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Drugs and Alcohol and ABI

For people with ABI, treating medical staff recommend abstinence from the use of alcohol for up to two years from time of injury. The reasons commonly cited for this include:

  • alcohol use increases the likelihood of developing post traumatic epilepsy
  • alcohol will reduce the effectiveness of medication used to prevent seizures and may interfere with other medication
  • balance, co-ordination, reaction time, and judgement are already adversely affected by the brain injury and are further compromised by alcohol use, increasing risk of a further injury
  • the toxic effect of alcohol on neural tissue adversely affects the brain's ability to recover from injury

Each drug a person uses affects them in some way. The interactions of different drugs can also have further adverse affects on health and a person's ability to function and can reduce or interfere with the function of prescribed medications. For people with an ABI who may also have changes in their physical, cognitive, social and emotional abilities as a result of an ABI, drug use often exacerbates or further compromises their abilities and also increases their risk of further injury and the development of other complications such as epilepsy or psychosis.

Alcohol and drug use and misuse is a significant problem in rehabilitation services for people with ABI.  Studies evaluating post-injury alcohol and drug use following a traumatic brain injury have indicated that people who continue to drink exhibit higher rates of psychiatric disorders and more aggressive behaviour, as well as higher arrest rates, lower return to work rates, and higher referral rates to supported employment services (Kolakowsky-Hayner, Gourley III, Kreutzer, Marwitz , Meade and Cifu 2002).

The following list of links to various Queensland based and National websites provides links to Drug and Alcohol facts and information on the various Services available to assist with Drug and Alcohol use and abuse.

Drug and Alcohol Services and Resources

Brain Injury Australia is the peak acquired brain injury (ABI) advocacy body representing, through its State and Territory Member Organisations, the needs of people with an acquired brain injury, their families and carers.They have a fact sheet on Alcohol, drugs and Acquired Brain Injury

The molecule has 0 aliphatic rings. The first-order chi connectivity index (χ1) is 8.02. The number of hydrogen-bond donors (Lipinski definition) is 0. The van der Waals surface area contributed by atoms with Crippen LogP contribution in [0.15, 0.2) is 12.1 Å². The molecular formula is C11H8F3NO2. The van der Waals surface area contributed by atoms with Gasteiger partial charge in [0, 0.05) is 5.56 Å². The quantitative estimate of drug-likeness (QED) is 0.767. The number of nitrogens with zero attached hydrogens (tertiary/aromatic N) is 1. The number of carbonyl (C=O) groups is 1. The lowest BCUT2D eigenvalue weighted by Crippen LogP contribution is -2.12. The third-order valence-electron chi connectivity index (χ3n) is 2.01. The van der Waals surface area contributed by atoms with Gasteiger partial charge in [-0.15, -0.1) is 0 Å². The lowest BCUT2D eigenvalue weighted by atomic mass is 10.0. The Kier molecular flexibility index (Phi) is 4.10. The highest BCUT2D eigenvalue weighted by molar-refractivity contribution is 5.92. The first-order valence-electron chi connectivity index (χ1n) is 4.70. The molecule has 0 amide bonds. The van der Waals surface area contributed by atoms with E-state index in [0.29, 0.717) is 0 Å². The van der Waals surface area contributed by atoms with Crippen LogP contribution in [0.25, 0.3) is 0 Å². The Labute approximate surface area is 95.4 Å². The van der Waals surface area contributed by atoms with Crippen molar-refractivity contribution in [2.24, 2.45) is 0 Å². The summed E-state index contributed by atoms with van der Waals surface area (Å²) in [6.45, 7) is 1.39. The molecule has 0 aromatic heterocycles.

Alcohol and Drug Information Service (ADIS)

AODS: Queensland Health's Alcohol and other Drugs Information Services.

Australian Drug Treatment and Information Services - Health Direct

Australian Drug Treatment and Information Services - Indigenous Communities
National Indigenous Australians Agency -

Australian Institute of Health and Welfare -

Drug Arm

Lives Lived Well

Noffs (Ted Noffs Foundation) is about helping young people reach their incredible potential. They offer free counselling for young people aged 12/25 years with drug, alcohol and mental health issues

Queensland Network of Alcohol and Drug Agencies (QNADA) - Represents the alcohol and other drug non-government sector.

Teen Challenge Queensland - For over 40 years Teen Challenge has given young people who struggle with life-controlling problems a second chance at life. The program aims to eliminate their self destructive habits by meeting the needs of the whole person ....not just dealing with the addiction, but also rebuilding their self-image, work ethic, spiritual awareness and relationships.

Alcohol Related Brain Injury Australia services

Turning Point Alcohol and Drug Centre

Holyoake - a drug and alcohol rehabilitation and counselling service in Western Australia who has previously had an office in Queensland

Drug Support - Support Line

Australian Drug Foundation: works with communities to reduce drug and alcohol harm. They have community programs, information services, and do advocacy work. Their Mission is: Working together to prevent alcohol and other drug problems in communities.

Substance Abuse and Mental Health Services Administration (SAMHSA):

National Drug and Alcohol Research Centre

Contact ABIOS

Last updated: 12 July 2022